For many at the time, This Is Our Music (1961) and Free Jazz (1961) was as far as the music could go. The latter album title soon stood as the banner of the genre itself. For the next generation of social justice activists, the eponymous freedom in a free jazz was a grand symbol of, a soundtrack to, movements of liberation. This unleashing of the instrumentalist created an art form as radical as the days demanded. By John Pietaro.
Ornette Coleman, the composer and multi-instrumentalist, died on June 11, 2015 in Manhattan. He was 85. Though health challenges in recent years had been a constant struggle, Coleman’s relevance as a visionary artist kept him at the helm of the “Change of the Century”; this jazz revolution began some 60 years ago but lives far beyond his mortal years.
The challenge Ornette posed to listeners, to musicians and to the public in a period of anxious social upheaval matched the tenor of the times. With roots in Texas blues and then years spent on the road before endeavoring deeply in the Los Angeles jazz scene, Ornette’s concepts were stirring, indeed, radical on every level.
His vision of a liberated melody, harmony and rhythm, aka Harmolodics, reflected the abstract expressionist movement in visual art and yet held such a visceral connection to the blues, to African American folk forms, that it was anything but abstract. A closer listen revealed the entire spectrum of the Black experience as it pushed outward.
Born in Fort Worth, Texas in 1930, Coleman was raised in a poor household after his father died in a tragic accident. Searching for the means to grow beyond the cramped rural home by the railroad tracks, the young Ornette became enamored with the arts. His initial foray into music grew out of self-taught experimentation and high school band, and was heralded by the sounds on the radio and what he could pick up on the circuit.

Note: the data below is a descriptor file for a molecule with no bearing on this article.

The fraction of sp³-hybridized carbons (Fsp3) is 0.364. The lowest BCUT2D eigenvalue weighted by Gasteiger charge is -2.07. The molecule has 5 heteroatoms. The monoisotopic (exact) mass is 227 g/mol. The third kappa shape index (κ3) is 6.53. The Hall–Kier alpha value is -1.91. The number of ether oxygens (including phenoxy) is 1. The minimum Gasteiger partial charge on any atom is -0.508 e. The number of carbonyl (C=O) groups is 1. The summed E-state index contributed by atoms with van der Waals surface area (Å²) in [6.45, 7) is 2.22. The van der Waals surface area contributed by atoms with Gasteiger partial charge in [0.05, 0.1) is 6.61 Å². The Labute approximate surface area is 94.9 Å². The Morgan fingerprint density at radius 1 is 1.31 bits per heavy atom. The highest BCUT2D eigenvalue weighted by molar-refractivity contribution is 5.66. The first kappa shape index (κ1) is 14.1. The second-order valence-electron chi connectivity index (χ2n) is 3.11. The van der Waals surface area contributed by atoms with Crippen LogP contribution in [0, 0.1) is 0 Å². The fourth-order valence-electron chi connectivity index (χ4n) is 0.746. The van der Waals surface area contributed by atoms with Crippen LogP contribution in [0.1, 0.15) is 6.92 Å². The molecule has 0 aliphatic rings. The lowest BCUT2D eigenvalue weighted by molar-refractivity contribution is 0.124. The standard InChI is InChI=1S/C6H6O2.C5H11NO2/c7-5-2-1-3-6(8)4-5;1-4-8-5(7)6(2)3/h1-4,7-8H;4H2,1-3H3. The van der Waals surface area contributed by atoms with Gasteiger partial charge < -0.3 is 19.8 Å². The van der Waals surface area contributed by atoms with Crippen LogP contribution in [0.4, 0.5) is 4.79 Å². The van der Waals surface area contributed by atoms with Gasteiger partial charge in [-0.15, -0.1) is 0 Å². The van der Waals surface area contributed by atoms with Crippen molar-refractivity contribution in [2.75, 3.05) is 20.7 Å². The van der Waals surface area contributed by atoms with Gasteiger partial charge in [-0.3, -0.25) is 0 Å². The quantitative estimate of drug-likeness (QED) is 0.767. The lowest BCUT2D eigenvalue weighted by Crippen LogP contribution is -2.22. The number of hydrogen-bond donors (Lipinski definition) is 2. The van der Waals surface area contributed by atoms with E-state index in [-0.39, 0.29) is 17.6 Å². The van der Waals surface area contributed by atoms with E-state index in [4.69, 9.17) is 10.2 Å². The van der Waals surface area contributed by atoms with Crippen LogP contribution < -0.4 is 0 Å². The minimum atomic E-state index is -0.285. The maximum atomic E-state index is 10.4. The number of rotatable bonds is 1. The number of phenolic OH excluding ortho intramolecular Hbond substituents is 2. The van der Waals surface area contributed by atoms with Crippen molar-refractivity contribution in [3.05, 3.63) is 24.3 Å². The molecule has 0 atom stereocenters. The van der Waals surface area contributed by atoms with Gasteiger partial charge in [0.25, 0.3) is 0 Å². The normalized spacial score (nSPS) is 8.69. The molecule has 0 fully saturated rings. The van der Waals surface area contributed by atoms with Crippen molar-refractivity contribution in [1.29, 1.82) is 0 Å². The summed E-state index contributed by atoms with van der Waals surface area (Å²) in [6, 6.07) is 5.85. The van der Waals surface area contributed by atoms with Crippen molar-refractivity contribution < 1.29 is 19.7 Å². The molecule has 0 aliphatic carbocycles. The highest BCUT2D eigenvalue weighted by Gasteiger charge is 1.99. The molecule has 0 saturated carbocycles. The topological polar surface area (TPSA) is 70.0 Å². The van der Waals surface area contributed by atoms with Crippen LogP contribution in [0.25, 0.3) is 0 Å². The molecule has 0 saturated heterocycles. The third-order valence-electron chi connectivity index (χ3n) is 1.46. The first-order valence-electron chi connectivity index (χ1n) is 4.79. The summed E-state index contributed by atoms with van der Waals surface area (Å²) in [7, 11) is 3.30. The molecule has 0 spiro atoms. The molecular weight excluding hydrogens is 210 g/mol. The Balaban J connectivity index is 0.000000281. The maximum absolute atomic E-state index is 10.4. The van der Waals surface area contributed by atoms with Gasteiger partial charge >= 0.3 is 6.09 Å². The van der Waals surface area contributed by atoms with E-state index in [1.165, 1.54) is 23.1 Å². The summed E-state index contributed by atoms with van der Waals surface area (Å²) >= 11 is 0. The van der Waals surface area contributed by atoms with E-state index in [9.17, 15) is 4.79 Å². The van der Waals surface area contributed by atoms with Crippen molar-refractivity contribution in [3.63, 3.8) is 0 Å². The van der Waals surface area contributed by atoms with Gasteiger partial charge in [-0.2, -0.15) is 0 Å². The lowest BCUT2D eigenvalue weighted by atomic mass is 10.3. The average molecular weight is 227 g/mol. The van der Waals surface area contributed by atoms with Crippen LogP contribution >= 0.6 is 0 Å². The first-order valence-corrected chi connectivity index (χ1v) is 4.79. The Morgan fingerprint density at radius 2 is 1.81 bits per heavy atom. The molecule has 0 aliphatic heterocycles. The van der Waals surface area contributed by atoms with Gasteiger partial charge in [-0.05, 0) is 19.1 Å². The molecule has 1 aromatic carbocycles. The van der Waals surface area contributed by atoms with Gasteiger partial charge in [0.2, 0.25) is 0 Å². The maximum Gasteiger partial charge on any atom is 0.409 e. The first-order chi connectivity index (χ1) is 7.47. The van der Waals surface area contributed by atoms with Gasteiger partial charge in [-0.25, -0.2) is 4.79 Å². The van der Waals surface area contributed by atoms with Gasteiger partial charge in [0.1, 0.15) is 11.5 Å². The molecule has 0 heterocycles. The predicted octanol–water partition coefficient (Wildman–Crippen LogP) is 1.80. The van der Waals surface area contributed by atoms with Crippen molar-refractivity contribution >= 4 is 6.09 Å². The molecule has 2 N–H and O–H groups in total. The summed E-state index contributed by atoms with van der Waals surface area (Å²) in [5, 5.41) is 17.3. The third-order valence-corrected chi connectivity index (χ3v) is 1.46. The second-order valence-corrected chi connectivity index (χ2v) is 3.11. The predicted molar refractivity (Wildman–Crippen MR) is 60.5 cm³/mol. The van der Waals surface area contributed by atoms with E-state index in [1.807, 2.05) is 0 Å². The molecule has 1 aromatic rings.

Hearing Charlie Parker affected Coleman deeply and many of the musicians who knew him back in Texas have said that he had an uncanny ability to imitate the legendary Parker’s approach to the alto saxophone. Among his cohorts on the Fort Worth music scene were drummer Charles Moffet, whom he’d perform with again in the mid-’60s, clarinetist John Carter, drummer Ronald Shannon Jackson and flutist and multi-reeds player Prince Lasha, all of whom would go on to careers as expansive jazz artists.
Coleman performed in a disparate range of arenas, from minstrel shows to bars, parties to pick-up gigs, but was wont to make enemies on many a bandstand due to his burning need for invention. Not content to perform the be-bop, jump blues or R&B he was hired for, Coleman forged new ground in this unlikeliest of places - until finally finding his way to the West Coast.
Once in LA, Coleman sought out sympathetic co-voyagers in after-hours clubs until finding cornetist Don Cherry. With the saxophonist acting in the role of guide-star, Cherry’s unique voice came to fruition, offering an indelible counter-part to Coleman’s own searching, achingly blue and yet joyous tone. Both had a penchant for brief, simple folk-like melodies that, upon repetition, reconfigured into bold new layered pathways which overtook the rules of music theory. Just long enough to explode into seemingly unfettered forays.